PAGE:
An aerial view shows a tract of Amazon jungle burning as it is cleared by farmers in Itaituba. Reuters
Gulf Today Report
In news that will equally shock and enrage the environmentally conscious, new analysis has revealed roughly two-thirds of the world’s original tropical rainforest cover has been degraded or destroyed by humans.
This has raised alarms that a key natural buffer against climate change is quickly vanishing.
Some 34 per cent of the world’s original old-growth tropical rainforests have been destroyed, and another 30 per cent degraded according to the Rainforest Foundation Norway analysis, Reuters reported.
The forests were being razed for logging and land conversion, largely for agriculture.
More than half of the destruction since 2002 has been in the Amazon region of South America and neighbouring rainforests.
Southeast Asian islands, mostly in Indonesia, was ranked second in forest destruction since 2002.
Destruction in Central Africa was third, mostly in the Congo River basin, due to farming and logging.
Researchers found that the total forest loss between 2002 and 2019 was larger than the size of France.
The forest loss is also adding to the emissions driving global heating as the dense tropical forest vegetation represents the largest living reservoir of carbon.
The author of the report, Anders Krogh, told Reuters that there was a “terrifying cycle” of rainforest destruction adding to climate change which then makes it more difficult for remaining forests to survive.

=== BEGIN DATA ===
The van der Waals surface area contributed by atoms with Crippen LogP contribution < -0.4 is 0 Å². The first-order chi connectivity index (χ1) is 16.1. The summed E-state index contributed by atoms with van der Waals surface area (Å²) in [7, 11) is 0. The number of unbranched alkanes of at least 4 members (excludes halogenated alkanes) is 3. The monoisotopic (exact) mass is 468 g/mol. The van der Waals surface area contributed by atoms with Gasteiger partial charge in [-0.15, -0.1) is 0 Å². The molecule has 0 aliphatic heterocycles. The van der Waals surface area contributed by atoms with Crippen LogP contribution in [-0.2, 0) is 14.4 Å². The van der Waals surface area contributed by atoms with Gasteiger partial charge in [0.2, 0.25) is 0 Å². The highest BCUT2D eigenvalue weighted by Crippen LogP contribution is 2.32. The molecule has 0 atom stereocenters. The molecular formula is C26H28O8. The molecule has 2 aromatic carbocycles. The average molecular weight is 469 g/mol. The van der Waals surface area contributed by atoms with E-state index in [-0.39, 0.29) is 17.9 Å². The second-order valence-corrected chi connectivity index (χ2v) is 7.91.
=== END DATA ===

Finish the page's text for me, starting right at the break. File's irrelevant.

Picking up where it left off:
The Brazilian Amazon has been under intense pressure in recent decades, as an agricultural boom has driven farmers and land speculators to torch plots of land for soybeans, beef and other crops.
That trend has worsened since 2019, when right-wing President Jair Bolsonaro took office and began weakening environmental enforcement.
Although the trend is concerning, the Amazon along with others in the region, presents the best hope of conserving the rainforest, Mr Krogh told Reuters, as they account for nearly three-quarters of the tropical forests still intact.
Two C-130 Hercules aircraft carrying thousands of liters of water on Sunday began dousing fires devouring chunks of the world's largest rainforest.
A new study looked at the volume of CO2 absorbed and stored as the forest grows, versus the amounts released back into the atmosphere as it gets degraded.
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Fires burning in Brazil and the broader Amazon basin are shining a spotlight on the role of forests and land use in the climate change challenge. Next week, the California Air Resources Board will hold a hearing that could have a direct impact on such fires.
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